Full paper: “Words are Malleable: Computing Semantic Shifts in Political and Media Discourse” has been accepted at CIKM2017

Our full paper has been accepted at CIKM2017:

Hosein Azarbonyad, Mostafa Dehghani, Kaspar Beelen, Alexandra Arkut, Maarten Marx, and Jaap Kamps, “Words are Malleable: Computing Semantic Shifts in Political and Media Discourse”

 

Here is a short summary of the paper:

Words are always ‘under construction’, their meaning is unstable and malleable. Semantic fluctuations can result from a concept’s ‘essentially contested’ nature. “What does democracy mean?” or “what values are democratic?”. The answer changes according to the ideological perspective or viewpoint of the person uttering the term. Equally important is the influence of historic events. The understanding of ‘terrorism’, for example, has significantly changed as a result of the 9/11 attacks. Currently, only a few studies have attempted to compute the malleability of meaning and monitor semantic shifts. Most (if not all) of these approaches focused their efforts to uncovering change over time. However, there are other valuable dimension that can cause semantic shifts in the meanings of words such as social or political variability.

As an example, Figure 1 shows the semantic shifts in the meaning over two dimensions: time and political context, i.e. membership of a parliamentary party at the British House of Commons. The speeches given by the members of each party are used for constructing their corresponding semantic spaces. This can be extended to social parties or groups of like-minded people in social forums such as Facebook. The first example in the figure (the word “moral”) shows that a semantic shift can occur over time and across different contexts. However, as the second example shows, although the meaning of a word (such as “democracy”) can stay stable over time, it can still differ between certain groups. Therefore, social context is another valuable dimension that can explain semantic shifts in the meanings. In this paper, we explore the semantic stability of words by computing how contextual factors, such as social background and time, shapes—or, at least reflects—shifts in meaning.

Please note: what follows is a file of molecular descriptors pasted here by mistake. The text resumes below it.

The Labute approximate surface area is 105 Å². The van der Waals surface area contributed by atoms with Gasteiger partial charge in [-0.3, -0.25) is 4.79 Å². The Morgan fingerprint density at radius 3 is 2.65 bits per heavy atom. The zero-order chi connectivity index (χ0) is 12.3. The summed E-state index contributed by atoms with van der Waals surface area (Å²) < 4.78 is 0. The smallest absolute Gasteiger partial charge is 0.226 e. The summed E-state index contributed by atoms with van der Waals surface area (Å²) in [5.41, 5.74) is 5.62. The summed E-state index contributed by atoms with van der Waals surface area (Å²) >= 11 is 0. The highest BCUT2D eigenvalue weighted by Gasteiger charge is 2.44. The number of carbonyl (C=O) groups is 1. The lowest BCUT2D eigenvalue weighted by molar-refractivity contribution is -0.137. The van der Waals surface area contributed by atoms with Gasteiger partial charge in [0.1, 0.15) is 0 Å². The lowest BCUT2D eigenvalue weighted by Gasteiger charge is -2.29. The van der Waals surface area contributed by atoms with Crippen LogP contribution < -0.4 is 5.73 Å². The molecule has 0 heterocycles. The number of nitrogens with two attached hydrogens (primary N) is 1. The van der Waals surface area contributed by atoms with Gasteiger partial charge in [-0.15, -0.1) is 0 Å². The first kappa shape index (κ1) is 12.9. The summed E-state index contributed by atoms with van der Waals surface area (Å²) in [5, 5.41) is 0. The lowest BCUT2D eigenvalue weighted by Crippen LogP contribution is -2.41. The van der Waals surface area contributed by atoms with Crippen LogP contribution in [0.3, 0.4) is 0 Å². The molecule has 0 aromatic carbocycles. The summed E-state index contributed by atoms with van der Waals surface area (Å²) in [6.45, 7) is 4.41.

Figure 1: Visualization of semantic shifts in meaning of words “democracy” and “moral” over time and along Conservative and Labour parties in the UK parliament. (a) The meaning given by Labours to “moral” is shifted from a “philosophical” concept to a “liberal” concept over time. In the same time, the meaning of this word is shifted from a “spiritual” concept to a “religious” concept from Conservatives’ viewpoint. Moreover, two parties gave a very different meanings to this word. (b) The meaning of “democracy” is stable over time for both parties. However, Conservatives refer to democracy mostly as a “unity” concept, while Labours associate it with “freedom” and “social justice”.

We first use distributional semantic approach and generate embedding spaces from categorized corpora, where a category can be a certain context (such as speeches given by a political party). In the example given in Figure 1, there are two categories: Conservative and Labour parties. Then we propose different approaches to compare the vector representation of specific words between spaces. The challenging part of this task, and the main contribution of this paper, is to develop techniques that compare vectors across spaces with different dimensionality structures. We compare the meaning of concepts between the two embeddings and establish whether or not it has changed in meaning.

We consider three ways for comparing meaning across vector spaces:

  1. We create a linear mapping between two embedding spaces, project words from one embedding space to the other and measure whether the projected word lands closely to the word in the other space.
  2. For each viewpoint, we construct a graph such that the nodes are words and edges are the similarities between them. Then, using graph based similarity measures we compute how similar the neighbors of a word in two embedding spaces are.
  3. We define a measure that combines these two measures.

In this work our main research problem is to study how semantic shifts in words are happening not just over time dimension but also social dimension, quantify the rate of shifts, and explore the applications that can benefit from the information about shifts. Our main contributions are:

  • We show that semantic shifts not only occur over time, but also across different viewpoints in a short period of time.
  • We improve the linear mapping approach for detecting semantic shifts and propose a graph-based method to measure the rate of semantic shifts in the meanings of words.
  • We employ word stability measures in contrastive viewpoint summarization and document classification and extensively evaluate our proposed approach to these tasks.
  • Our analysis shows that the laws of semantic changes (Conformity and Innovation) which was shows to be hold for shifts over time also hold for semantic shifts across viewpoints. These laws state that frequent words are less likely to shift meaning while words with many senses are more likely to do so.  Moreover, we introduce a new law of semantic changes (Concreteness) which implies that abstract words have higher rates of semantic shifts compared to concrete words.
  • We make the evaluation dataset for detecting semantic shifts and contrastive viewpoint summarization publicly available.